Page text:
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Naomi Campbell's date to testify at the International Criminal Court has been postponed until Aug. 5.
JOHANNESBURG, South Africa — Naomi Campbell has been to court amid a media storm before: on charges of assaulting her personal assistant with a telephone while in a fit of rage, and then for after allegedly hitting her housekeeper with a jewel-encrusted mobile phone, and more recently for kicking and spitting at airport police officers in a tantrum over missing luggage.
But when the British supermodel takes the stand at the International Criminal Court in The Hague on the morning of July 29, she will bring her celebrity to an issue far beyond the usual tabloid fodder: the dark, disturbing world of “blood diamonds,” a subject that is sparking global controversy again, not just in its original battlegrounds in Liberia and Sierra Leone but also now in the southern African country of Zimbabwe.
Groups like Global Witness have campaigned against "conflict diamonds," charging that profits from the gemstones have funded deadly African wars. The Leonardo DiCaprio film "Blood Diamond" helped the issue reach a wide international audience.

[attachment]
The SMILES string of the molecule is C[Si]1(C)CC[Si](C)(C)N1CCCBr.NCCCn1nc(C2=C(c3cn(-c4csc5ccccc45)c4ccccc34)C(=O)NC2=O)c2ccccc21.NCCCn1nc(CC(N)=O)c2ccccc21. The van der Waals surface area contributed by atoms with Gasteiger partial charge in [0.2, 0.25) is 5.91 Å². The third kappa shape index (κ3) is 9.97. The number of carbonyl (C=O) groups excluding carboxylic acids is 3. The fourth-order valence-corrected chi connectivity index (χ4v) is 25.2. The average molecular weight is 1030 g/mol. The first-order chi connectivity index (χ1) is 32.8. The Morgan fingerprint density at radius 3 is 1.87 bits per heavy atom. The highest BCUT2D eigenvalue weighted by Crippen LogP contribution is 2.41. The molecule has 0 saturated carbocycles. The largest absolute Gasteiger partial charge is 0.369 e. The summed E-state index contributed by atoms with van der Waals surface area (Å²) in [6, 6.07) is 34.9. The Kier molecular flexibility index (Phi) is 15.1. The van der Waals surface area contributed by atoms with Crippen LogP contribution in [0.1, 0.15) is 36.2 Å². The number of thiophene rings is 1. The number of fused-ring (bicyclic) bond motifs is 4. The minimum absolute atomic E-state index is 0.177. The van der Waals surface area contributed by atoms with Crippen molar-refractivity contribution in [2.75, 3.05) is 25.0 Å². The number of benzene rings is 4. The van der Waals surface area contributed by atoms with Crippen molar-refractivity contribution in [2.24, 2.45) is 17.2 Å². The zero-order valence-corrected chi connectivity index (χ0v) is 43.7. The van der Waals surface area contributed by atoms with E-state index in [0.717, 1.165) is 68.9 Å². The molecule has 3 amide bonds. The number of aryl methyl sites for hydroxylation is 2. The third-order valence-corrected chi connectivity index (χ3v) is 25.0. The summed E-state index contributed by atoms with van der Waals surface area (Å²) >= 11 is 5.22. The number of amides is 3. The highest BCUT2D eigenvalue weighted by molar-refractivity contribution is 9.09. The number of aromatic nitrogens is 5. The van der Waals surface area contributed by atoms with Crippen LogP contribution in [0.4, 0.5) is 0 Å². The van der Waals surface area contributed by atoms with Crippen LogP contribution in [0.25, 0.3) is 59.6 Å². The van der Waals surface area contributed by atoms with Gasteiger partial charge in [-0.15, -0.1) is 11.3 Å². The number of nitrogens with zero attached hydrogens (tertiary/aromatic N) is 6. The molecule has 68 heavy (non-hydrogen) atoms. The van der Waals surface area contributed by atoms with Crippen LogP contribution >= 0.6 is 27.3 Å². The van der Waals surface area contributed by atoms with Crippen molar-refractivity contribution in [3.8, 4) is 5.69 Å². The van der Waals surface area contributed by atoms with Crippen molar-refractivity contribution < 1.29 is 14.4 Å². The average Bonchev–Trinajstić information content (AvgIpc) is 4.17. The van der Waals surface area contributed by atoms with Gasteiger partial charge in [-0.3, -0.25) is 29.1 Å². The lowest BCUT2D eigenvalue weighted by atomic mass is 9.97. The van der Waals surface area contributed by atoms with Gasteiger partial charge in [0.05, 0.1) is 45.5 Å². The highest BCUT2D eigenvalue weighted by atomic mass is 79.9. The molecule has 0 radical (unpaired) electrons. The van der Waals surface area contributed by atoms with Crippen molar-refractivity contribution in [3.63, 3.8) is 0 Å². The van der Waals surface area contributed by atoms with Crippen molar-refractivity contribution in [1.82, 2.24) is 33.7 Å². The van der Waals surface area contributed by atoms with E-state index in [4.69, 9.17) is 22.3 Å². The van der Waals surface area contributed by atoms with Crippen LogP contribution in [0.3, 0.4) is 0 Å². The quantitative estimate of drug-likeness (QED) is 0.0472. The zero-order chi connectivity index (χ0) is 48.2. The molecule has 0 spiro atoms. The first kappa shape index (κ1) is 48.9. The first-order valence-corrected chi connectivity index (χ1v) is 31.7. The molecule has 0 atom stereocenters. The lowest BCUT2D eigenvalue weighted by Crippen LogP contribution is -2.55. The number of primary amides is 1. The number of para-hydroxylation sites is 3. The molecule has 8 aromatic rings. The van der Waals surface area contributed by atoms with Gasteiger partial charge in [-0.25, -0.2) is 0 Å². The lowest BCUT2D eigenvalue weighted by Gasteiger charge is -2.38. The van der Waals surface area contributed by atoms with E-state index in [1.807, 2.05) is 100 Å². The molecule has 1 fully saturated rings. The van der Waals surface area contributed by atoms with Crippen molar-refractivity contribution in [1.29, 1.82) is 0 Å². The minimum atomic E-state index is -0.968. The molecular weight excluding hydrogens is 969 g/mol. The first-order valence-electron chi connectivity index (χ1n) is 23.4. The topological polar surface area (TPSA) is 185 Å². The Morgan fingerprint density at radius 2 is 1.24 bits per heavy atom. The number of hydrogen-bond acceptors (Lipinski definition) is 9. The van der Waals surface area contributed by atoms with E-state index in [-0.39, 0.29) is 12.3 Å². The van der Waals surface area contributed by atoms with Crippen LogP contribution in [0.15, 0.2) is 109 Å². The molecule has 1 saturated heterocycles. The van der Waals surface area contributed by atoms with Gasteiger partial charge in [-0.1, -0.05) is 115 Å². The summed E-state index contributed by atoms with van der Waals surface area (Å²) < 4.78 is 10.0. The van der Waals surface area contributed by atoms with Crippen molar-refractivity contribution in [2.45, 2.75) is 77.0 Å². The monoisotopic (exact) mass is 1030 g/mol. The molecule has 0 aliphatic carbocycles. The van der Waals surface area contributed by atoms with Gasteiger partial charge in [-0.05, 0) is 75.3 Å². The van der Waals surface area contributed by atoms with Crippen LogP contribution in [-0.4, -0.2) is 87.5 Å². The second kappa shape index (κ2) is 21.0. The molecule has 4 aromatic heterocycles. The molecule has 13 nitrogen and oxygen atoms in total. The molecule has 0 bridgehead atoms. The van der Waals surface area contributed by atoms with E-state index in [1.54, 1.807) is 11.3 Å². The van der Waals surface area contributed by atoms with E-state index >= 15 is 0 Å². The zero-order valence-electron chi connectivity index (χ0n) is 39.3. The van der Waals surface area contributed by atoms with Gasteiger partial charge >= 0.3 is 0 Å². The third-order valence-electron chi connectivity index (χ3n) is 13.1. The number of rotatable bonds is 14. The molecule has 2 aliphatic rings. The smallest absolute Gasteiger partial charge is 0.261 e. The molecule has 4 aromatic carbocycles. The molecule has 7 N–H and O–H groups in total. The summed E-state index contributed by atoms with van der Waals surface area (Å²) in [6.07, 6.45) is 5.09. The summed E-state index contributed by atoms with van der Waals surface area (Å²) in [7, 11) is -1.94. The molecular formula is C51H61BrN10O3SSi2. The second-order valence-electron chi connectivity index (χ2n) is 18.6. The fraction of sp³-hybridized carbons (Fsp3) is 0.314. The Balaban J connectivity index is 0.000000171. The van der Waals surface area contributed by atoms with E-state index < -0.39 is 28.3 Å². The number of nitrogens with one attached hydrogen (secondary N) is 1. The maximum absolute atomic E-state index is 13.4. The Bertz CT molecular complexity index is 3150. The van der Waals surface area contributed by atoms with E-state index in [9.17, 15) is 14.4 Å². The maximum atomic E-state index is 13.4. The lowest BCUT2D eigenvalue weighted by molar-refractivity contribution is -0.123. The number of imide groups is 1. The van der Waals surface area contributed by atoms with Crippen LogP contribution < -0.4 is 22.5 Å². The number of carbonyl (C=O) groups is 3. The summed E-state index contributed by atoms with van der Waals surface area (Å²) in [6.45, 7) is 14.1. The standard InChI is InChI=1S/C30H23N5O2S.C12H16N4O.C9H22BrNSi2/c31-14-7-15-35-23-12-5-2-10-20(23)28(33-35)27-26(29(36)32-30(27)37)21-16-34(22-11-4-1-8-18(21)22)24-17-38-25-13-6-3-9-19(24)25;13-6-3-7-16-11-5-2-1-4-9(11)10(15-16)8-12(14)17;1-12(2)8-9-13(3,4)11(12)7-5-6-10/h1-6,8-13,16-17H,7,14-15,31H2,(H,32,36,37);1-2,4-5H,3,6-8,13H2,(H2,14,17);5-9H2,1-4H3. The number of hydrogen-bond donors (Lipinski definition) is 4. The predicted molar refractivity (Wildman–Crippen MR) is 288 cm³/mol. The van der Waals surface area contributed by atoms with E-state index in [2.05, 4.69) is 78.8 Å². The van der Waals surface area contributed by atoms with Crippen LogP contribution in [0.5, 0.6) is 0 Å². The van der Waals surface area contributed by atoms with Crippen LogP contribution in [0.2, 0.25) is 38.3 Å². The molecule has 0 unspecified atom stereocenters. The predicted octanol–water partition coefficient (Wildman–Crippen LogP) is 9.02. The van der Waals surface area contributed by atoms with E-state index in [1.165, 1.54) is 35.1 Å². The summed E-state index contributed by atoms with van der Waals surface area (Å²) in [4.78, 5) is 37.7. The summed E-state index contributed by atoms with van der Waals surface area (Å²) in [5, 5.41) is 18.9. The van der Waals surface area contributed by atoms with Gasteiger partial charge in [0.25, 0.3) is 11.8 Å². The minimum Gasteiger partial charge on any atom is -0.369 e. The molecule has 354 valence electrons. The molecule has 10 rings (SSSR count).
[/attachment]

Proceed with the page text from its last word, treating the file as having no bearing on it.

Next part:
Campbell has been subpoenaed to appear in the war crimes trial of former Liberian President Charles Taylor, who International Criminal Court prosecutors allege traded diamonds mined in neighboring Sierra Leone for weapons that fuelled rebels in that country’s 1991-2002 civil war, one of Africa’s bloodiest conflicts.
Taylor has pleaded not guilty to 11 charges that include murder, rape, enslavement, pillaging, and conscripting child soldiers.
Campbell is being called to testify about whether Taylor gave her a rough diamond after a 1997 celebrity dinner in South Africa hosted by Nelson Mandela. Actress turned Africa campaigner Mia Farrow, who was also at the event, said that Campbell had described receiving a “huge diamond” from Taylor.
“You don’t forget when a girlfriend tells you she was given a huge diamond in the middle of the night,” Farrow told ABC News.
Campbell’s former agent also recalls the incident and has said she would be willing to testify. But Campbell herself has been reluctant to take the stand, angrily denying that she had received a diamond and storming out of an interview.